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Integrated transcriptome and methylome analysis of undifferentiated and differentiated Brazilian pluripotent cell lines

Grant number: 13/50385-6
Support type:Regular Research Grants
Duration: October 01, 2013 - September 30, 2014
Field of knowledge:Biological Sciences - Genetics
Cooperation agreement: University of Southern California
Principal Investigator:Lygia da Veiga Pereira
Grantee:Lygia da Veiga Pereira
Principal investigator abroad: Peter William Laird
Institution abroad: University of Southern California (USC), United States
Home Institution: Faculdade de Medicina de Ribeirão Preto (FMRP). Universidade de São Paulo (USP). Ribeirão Preto , SP, Brazil
Associated research grant:13/08135-2 - CTC - Center for Cell-Based Therapy, AP.CEPID

Abstract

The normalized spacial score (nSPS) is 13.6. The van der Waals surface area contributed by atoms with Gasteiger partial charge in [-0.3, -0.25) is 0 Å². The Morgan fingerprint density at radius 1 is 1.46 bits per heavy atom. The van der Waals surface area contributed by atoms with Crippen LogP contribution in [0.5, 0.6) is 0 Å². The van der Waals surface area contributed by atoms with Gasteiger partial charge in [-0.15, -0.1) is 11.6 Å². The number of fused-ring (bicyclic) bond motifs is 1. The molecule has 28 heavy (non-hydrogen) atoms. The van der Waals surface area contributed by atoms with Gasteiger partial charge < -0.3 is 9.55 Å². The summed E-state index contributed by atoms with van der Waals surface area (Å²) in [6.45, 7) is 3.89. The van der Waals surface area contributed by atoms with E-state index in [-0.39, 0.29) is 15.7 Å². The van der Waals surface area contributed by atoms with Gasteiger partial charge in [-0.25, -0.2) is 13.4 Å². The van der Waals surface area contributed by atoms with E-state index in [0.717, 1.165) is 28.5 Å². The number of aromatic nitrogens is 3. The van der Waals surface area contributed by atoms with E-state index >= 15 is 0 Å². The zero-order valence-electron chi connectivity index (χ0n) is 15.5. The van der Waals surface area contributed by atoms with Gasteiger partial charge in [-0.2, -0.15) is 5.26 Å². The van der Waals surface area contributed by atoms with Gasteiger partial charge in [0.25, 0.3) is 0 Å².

Human pluripotent stem cells have the ability to differentiate into distinct human cell types, thereby having the potential of reversing complex human ailments ranging from blindness to cancer. Currently, there exist hundreds of different hESC (human embryonic stem cells) and hiPS (human induced pluripotent stem cells) generated in non-latin countries. However, there exist high variability in their epigenomic signatures, which defines their differentiation propensity. Epigenomics is the genome-wide characterization of epigenetics, which is the study of changes in the activities and expression of genes that do not involve alterations to the genetic code. Our team generated the first Brazilian hESC and hiPS cells for the purpose of advancements in basic and applied stem cell and regenerative research in Brazil. However, their epigenome and transcriptome signatures have not been fully described. Our aim is to harness advances made in sequencing to generate a complete transcriptomic and epigenomic profile of both the undifferentiated and differentiated cell lines and compare our lines with data generated by the NIH Roadmap. This will aid in determining whether our pluripotent stem cell lines are same or different than the most widely-used stem cells. Our expectations are that the information we provide will lay the foundation for future stem cell and regenerative. (AU)